Returning to FIG. 14 and proceeding to step 2205, a determination is made as to whether the business driver/initiative 2301 has a Systems/Technology/Application component 2307 to match a corresponding Application component 2357 in the threat 2351. Concurrently, a determination is made in step 2207 as to whether the threat 2351 has a Systems/Technology/Application component 2357 to match corresponding Application component 2307. If the answer to both steps 2205 and 2207 is yes, the process moves to steps 2209 and 2211, respectively.
 In step 2209, the system determines which of all the components of the business driver/initiative 2301 match and how heavily dependent the overall project is on the matching components, such as Application component 2307. In step 2211, the system determines which of all the components of the threat 2351 match and how much of an impact the threat will have on the matching components, such as Application component 2357. The information from steps 2209 and 2211 are forwarded to step 2213 where the applicably-ranked matching subcategories are compared against each other. In step 2215, adjustments may be made based upon the compared ratings to reduce the overall residual risk associated with a project and/or to mitigate further increases in residual risk over time.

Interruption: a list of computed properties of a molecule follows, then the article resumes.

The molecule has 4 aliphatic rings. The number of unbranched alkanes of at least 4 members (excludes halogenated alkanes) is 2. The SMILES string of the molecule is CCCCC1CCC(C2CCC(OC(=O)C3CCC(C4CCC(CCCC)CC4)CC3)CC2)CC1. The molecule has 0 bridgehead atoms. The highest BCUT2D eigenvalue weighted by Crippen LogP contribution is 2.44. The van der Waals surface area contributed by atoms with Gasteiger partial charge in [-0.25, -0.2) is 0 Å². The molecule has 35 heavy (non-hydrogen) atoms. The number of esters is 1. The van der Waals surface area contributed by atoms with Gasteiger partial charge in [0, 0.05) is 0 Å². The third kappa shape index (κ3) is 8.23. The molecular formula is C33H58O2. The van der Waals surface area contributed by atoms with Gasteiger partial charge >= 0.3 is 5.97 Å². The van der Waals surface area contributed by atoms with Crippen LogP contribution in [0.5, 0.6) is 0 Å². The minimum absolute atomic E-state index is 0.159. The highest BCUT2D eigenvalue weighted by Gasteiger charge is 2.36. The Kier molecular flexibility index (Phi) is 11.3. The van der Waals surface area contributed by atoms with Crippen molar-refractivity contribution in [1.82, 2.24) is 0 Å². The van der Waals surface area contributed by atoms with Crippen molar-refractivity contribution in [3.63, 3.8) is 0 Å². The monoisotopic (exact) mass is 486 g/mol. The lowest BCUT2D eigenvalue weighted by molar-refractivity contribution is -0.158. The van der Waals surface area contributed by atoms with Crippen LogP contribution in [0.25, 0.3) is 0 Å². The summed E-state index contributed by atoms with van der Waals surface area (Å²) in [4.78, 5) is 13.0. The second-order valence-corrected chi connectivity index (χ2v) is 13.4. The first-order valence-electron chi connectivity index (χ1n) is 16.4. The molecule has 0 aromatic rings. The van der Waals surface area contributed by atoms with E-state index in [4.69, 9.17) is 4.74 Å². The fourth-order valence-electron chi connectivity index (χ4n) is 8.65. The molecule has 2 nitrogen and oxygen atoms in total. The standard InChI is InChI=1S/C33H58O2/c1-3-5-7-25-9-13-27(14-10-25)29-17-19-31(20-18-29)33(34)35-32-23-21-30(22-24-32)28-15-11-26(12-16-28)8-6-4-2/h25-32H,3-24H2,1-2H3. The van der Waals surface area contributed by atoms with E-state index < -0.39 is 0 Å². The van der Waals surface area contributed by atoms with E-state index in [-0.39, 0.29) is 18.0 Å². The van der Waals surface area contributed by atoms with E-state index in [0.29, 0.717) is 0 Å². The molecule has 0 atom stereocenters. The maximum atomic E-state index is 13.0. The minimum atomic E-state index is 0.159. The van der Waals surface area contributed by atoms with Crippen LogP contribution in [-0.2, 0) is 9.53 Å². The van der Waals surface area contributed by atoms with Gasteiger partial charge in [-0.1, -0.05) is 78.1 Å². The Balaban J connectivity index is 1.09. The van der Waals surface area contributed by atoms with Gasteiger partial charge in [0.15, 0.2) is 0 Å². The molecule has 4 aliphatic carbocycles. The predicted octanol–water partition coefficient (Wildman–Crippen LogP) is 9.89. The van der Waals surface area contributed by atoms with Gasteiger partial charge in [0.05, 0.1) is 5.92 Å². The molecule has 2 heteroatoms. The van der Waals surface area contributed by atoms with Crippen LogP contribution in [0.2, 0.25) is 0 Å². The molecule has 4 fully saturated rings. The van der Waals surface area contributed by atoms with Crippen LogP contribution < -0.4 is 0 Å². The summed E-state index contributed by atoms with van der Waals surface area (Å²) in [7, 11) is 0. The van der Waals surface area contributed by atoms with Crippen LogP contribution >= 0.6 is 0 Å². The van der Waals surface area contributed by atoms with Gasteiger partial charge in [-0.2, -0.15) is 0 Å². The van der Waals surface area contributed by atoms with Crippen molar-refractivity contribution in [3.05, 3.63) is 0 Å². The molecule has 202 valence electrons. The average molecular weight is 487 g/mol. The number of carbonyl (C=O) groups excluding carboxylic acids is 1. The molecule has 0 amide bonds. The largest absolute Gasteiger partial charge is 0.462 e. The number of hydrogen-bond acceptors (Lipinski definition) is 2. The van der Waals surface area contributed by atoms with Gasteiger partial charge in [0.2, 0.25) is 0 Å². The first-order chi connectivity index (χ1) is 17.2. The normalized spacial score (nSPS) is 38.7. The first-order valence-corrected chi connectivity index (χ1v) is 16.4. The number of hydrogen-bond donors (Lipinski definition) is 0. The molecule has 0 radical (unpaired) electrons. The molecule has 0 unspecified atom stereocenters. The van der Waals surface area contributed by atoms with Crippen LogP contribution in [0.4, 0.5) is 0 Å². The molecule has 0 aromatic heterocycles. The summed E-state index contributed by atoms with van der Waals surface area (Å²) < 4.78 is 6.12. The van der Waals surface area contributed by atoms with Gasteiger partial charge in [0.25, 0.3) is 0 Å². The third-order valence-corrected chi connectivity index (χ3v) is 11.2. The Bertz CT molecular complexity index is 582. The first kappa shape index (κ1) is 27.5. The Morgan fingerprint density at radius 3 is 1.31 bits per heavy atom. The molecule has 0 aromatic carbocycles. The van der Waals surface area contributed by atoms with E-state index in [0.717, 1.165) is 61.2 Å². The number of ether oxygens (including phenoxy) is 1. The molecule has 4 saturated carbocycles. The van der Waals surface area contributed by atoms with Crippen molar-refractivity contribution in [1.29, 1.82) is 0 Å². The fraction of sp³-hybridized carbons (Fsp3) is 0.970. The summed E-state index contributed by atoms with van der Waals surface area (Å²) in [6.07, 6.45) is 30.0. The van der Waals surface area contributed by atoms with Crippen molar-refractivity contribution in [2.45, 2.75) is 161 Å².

One or more aspects of the present invention for forecasting risk associated with a project may include an algorithm for calculating risk from a threat. Table 1 below is an illustrative table for a scoring system used with an algorithm for calculating a threat metric score associated with a particular threat. As should be understood by those skilled in the art, the below Table 1 is but one illustrative table and that other formats may be utilized to model threats and their impact on an entity.
TABLE-US-00001 TABLE 1 Score 1. Maturity 2. Adoption 3. Impact 10 <1 year >100% increase in the High last 180 day cycle 8 <18 months >80% increase in the Moderately last 180 day cycle High 5 <2 years >50% increase in Moderate last 180 day cycle 3 <4 years 30% increase in the Moderately last 180 day cycle Low 1 >5 years <10% increase in Low last 180 day cycle
 In the example in Table 1, an algorithm may be utilized to calculate a threat metric score. For an example of malware, in determining the forecasted impact of a 25% increase in a new vector of viruses over the last 180-day cycle and utilizing the scoring system from Table 1, a threat metric score may be determined by:
Threat Metric Score==[2.sup.M1(s)+2.sup.M2(s)+2A(s)+2I(s)]/16,